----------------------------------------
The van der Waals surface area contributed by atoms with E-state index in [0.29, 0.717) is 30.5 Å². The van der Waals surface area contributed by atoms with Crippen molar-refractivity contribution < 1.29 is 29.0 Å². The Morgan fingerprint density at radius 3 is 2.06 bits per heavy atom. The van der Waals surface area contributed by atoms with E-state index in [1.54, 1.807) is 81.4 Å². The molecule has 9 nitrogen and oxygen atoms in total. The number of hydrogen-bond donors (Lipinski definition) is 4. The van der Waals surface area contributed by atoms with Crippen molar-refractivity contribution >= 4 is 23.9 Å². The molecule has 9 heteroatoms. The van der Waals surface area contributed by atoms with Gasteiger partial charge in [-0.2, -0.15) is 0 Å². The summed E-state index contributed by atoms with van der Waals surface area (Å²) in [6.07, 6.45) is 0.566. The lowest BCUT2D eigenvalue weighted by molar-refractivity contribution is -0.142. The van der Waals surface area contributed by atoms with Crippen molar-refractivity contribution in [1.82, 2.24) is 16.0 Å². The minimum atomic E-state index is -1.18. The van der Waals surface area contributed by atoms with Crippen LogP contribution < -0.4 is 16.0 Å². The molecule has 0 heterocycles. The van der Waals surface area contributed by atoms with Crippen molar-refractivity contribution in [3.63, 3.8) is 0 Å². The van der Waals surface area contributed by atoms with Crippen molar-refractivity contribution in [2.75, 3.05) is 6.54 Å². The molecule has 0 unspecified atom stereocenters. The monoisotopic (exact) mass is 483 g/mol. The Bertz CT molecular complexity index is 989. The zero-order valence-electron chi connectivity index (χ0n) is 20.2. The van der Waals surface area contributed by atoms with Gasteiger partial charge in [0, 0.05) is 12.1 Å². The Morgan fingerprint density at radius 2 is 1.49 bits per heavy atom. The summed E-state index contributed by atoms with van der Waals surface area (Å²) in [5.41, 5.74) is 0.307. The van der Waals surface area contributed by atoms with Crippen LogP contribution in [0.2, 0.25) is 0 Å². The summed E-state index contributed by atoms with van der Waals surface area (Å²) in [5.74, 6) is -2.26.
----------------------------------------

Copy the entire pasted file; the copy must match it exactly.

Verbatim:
The van der Waals surface area contributed by atoms with E-state index in [0.29, 0.717) is 30.5 Å². The van der Waals surface area contributed by atoms with Crippen molar-refractivity contribution < 1.29 is 29.0 Å². The Morgan fingerprint density at radius 3 is 2.06 bits per heavy atom. The van der Waals surface area contributed by atoms with E-state index in [1.54, 1.807) is 81.4 Å². The molecule has 9 nitrogen and oxygen atoms in total. The number of hydrogen-bond donors (Lipinski definition) is 4. The van der Waals surface area contributed by atoms with Crippen molar-refractivity contribution >= 4 is 23.9 Å². The molecule has 9 heteroatoms. The van der Waals surface area contributed by atoms with Gasteiger partial charge in [-0.2, -0.15) is 0 Å². The summed E-state index contributed by atoms with van der Waals surface area (Å²) in [6.07, 6.45) is 0.566. The lowest BCUT2D eigenvalue weighted by molar-refractivity contribution is -0.142. The van der Waals surface area contributed by atoms with Crippen molar-refractivity contribution in [1.82, 2.24) is 16.0 Å². The minimum atomic E-state index is -1.18. The van der Waals surface area contributed by atoms with Crippen LogP contribution < -0.4 is 16.0 Å². The molecule has 0 heterocycles. The van der Waals surface area contributed by atoms with Crippen molar-refractivity contribution in [3.63, 3.8) is 0 Å². The van der Waals surface area contributed by atoms with Crippen molar-refractivity contribution in [2.75, 3.05) is 6.54 Å². The molecule has 0 unspecified atom stereocenters. The monoisotopic (exact) mass is 483 g/mol. The Bertz CT molecular complexity index is 989. The zero-order valence-electron chi connectivity index (χ0n) is 20.2. The van der Waals surface area contributed by atoms with Gasteiger partial charge in [0, 0.05) is 12.1 Å². The Morgan fingerprint density at radius 2 is 1.49 bits per heavy atom. The summed E-state index contributed by atoms with van der Waals surface area (Å²) in [5.41, 5.74) is 0.307. The van der Waals surface area contributed by atoms with Crippen LogP contribution in [0.2, 0.25) is 0 Å². The summed E-state index contributed by atoms with van der Waals surface area (Å²) in [5.74, 6) is -2.26.